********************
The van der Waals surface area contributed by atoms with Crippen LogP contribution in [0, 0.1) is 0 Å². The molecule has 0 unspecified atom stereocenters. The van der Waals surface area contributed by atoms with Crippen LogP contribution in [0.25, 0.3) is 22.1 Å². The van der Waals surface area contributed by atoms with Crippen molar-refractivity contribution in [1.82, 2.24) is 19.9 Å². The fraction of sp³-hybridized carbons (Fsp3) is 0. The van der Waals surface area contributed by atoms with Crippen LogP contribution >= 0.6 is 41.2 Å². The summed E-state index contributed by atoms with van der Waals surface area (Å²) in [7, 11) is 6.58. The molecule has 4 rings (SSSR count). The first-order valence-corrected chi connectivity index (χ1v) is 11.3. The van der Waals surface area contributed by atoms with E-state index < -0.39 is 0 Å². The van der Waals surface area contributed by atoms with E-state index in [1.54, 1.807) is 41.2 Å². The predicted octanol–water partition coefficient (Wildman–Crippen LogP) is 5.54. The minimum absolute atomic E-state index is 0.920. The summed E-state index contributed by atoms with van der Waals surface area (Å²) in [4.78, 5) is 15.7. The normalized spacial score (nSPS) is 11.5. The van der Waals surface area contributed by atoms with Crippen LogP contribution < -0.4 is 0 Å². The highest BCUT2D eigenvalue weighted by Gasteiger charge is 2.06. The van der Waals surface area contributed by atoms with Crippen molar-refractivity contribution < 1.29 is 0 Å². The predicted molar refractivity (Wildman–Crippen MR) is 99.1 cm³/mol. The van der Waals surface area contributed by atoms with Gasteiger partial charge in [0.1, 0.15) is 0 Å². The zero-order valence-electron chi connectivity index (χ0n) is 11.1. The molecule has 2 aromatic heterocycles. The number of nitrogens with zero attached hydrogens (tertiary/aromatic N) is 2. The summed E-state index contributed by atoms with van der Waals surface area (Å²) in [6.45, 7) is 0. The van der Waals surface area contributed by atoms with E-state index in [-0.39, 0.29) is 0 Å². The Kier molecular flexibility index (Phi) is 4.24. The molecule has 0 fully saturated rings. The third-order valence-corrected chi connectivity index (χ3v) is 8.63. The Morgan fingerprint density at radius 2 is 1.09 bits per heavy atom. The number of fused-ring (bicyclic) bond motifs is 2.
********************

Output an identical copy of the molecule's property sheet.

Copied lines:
The van der Waals surface area contributed by atoms with Crippen LogP contribution in [0, 0.1) is 0 Å². The molecule has 0 unspecified atom stereocenters. The van der Waals surface area contributed by atoms with Crippen LogP contribution in [0.25, 0.3) is 22.1 Å². The van der Waals surface area contributed by atoms with Crippen molar-refractivity contribution in [1.82, 2.24) is 19.9 Å². The fraction of sp³-hybridized carbons (Fsp3) is 0. The van der Waals surface area contributed by atoms with Crippen LogP contribution >= 0.6 is 41.2 Å². The summed E-state index contributed by atoms with van der Waals surface area (Å²) in [7, 11) is 6.58. The molecule has 4 rings (SSSR count). The first-order valence-corrected chi connectivity index (χ1v) is 11.3. The van der Waals surface area contributed by atoms with E-state index < -0.39 is 0 Å². The van der Waals surface area contributed by atoms with E-state index in [1.54, 1.807) is 41.2 Å². The predicted octanol–water partition coefficient (Wildman–Crippen LogP) is 5.54. The minimum absolute atomic E-state index is 0.920. The summed E-state index contributed by atoms with van der Waals surface area (Å²) in [4.78, 5) is 15.7. The normalized spacial score (nSPS) is 11.5. The van der Waals surface area contributed by atoms with Crippen LogP contribution < -0.4 is 0 Å². The highest BCUT2D eigenvalue weighted by Gasteiger charge is 2.06. The van der Waals surface area contributed by atoms with Crippen molar-refractivity contribution < 1.29 is 0 Å². The predicted molar refractivity (Wildman–Crippen MR) is 99.1 cm³/mol. The van der Waals surface area contributed by atoms with Gasteiger partial charge in [0.1, 0.15) is 0 Å². The zero-order valence-electron chi connectivity index (χ0n) is 11.1. The molecule has 2 aromatic heterocycles. The number of nitrogens with zero attached hydrogens (tertiary/aromatic N) is 2. The summed E-state index contributed by atoms with van der Waals surface area (Å²) in [6.45, 7) is 0. The van der Waals surface area contributed by atoms with E-state index in [-0.39, 0.29) is 0 Å². The Kier molecular flexibility index (Phi) is 4.24. The molecule has 0 fully saturated rings. The third-order valence-corrected chi connectivity index (χ3v) is 8.63. The Morgan fingerprint density at radius 2 is 1.09 bits per heavy atom. The number of fused-ring (bicyclic) bond motifs is 2.